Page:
Investors who are shocked today by Best Buy’s miserable performance in the quarter that ended in August should take a fresh look at Bernstein Research analyst Craig Moffett’s important studies of what he refers to as the media industry’s “looming affordability crisis.” A report out today, synthesizing some of his recent research, notes that once the poorest 40% of the population pays for food, shelter, transportation, and health care “there is nothing left for clothing…for debt service…for cable…or for phone.” If the government cuts entitlement programs then it would “have a profound impact on spending patterns,” Moffett says, that would lead the media industry into “uncharted waters.”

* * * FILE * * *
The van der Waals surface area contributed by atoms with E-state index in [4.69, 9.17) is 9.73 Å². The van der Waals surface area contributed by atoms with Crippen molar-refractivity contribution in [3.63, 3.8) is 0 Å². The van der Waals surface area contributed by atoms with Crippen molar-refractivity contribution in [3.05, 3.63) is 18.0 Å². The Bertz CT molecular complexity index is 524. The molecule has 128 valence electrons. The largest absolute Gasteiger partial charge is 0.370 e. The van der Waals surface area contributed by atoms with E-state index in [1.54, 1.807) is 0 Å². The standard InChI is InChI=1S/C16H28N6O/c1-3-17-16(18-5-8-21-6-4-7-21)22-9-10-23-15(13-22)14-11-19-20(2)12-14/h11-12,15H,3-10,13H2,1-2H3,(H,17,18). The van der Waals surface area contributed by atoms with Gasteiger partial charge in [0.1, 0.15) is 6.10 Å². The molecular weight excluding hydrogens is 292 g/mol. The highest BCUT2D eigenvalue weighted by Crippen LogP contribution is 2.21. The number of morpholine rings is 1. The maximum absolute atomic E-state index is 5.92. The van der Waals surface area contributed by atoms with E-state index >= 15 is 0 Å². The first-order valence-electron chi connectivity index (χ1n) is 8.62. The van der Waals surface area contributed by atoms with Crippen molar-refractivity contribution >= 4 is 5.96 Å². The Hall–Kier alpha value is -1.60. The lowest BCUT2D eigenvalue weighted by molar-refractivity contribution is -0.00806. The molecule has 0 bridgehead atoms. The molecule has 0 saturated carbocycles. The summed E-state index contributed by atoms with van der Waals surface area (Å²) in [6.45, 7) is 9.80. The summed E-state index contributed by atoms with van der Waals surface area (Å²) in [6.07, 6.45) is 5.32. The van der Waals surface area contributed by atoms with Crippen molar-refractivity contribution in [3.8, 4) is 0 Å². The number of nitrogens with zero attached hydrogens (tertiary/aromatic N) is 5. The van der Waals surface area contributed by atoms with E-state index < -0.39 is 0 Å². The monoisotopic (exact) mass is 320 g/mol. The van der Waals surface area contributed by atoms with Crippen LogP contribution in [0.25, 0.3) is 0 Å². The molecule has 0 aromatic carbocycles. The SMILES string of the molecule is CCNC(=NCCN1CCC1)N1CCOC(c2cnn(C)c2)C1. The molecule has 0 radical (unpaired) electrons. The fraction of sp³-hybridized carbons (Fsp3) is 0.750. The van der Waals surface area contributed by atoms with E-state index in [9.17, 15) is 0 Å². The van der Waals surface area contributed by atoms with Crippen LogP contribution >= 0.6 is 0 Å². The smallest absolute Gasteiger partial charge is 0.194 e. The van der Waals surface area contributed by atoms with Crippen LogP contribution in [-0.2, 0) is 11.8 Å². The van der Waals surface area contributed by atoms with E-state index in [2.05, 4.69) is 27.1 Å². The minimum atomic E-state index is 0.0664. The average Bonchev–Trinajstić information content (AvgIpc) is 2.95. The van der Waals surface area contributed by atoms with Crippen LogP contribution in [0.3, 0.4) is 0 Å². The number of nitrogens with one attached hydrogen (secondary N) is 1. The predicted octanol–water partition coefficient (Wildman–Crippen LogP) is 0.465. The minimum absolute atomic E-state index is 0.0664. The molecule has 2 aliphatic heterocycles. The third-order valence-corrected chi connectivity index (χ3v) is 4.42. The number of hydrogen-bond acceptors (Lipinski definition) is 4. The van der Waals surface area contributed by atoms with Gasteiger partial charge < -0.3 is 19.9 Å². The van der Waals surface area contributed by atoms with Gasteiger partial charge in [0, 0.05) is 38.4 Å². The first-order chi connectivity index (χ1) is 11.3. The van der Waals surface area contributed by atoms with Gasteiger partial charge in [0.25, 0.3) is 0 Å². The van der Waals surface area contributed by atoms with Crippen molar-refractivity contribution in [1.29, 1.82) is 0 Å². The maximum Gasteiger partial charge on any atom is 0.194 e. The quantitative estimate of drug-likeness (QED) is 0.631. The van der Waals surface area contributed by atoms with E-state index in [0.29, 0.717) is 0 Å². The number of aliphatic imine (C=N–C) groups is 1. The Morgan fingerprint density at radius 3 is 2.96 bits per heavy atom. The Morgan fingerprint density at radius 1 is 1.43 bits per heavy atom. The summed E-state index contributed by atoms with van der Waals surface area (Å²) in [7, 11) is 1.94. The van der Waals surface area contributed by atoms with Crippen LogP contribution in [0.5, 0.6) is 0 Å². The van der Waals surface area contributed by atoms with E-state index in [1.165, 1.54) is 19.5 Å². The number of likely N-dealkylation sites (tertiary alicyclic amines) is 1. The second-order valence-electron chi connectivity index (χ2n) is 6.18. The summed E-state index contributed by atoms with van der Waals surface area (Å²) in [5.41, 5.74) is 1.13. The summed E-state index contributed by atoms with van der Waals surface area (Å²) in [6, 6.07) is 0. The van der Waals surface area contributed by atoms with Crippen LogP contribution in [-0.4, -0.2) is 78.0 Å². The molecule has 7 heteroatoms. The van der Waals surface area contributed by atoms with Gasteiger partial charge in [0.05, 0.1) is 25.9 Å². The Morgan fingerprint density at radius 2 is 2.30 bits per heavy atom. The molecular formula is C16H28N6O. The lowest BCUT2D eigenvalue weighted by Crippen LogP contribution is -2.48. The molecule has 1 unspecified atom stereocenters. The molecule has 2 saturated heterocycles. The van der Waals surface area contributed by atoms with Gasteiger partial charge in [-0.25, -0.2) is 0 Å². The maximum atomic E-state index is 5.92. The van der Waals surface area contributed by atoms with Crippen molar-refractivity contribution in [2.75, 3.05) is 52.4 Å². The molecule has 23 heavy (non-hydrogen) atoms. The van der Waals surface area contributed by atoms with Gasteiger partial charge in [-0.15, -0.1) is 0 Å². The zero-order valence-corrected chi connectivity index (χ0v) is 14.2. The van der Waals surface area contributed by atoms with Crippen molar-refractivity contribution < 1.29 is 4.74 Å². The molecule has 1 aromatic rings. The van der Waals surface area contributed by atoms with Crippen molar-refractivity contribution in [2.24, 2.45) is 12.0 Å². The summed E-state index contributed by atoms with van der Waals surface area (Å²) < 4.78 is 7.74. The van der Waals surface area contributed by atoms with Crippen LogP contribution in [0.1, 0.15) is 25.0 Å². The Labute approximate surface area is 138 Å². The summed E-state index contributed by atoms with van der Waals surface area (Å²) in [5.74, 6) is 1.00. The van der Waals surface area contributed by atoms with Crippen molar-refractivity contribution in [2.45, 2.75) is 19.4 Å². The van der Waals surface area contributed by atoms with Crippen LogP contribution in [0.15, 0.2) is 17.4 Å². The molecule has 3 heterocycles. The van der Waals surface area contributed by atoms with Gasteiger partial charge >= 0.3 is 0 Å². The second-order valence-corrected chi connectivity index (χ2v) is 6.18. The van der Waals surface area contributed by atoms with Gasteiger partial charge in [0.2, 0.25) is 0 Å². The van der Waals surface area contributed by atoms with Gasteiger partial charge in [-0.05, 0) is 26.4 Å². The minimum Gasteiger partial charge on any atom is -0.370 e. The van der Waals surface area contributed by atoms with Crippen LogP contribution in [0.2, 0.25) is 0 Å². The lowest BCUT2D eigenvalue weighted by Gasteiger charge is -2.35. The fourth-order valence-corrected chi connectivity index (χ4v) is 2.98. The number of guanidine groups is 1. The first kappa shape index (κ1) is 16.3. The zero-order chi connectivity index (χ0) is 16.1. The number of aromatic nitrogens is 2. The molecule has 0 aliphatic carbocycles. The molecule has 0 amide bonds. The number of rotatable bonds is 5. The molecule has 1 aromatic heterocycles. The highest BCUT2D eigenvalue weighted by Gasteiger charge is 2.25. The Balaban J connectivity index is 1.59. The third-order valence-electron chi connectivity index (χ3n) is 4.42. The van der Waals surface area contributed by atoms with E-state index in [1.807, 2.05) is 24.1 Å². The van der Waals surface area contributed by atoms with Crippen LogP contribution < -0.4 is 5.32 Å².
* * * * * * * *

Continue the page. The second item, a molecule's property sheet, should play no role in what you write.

Best Buy’s new quarterly report suggests that Moffett could have made the same affordability argument about media-related gadgets. The stock is down 7.6% in mid-day trading after the No. 1 consumer electronics retailer reported net earnings of $177M, down 30% vs the same period last year, on flat revenues of $11.3B. Earnings at 47 cents a share fell short of the 53 cents that analysts expected. Best Buy says that it’s selling lots of tablet computers and e-readers — which largely appeal to well-off early adopters. But it’s struggling to sell mass audience products including TV sets, digital cameras, gaming systems, and physical media such as DVDs. That’s why the chain forecasts that sales at stores open a year or more could decline as much as 3% for the fiscal year that ends in February. And the retailer will only be able to reach its earnings target of as much as $3.65 a share by spending $1.5B to repurchase its stock — effectively adding about 25 cents to the total.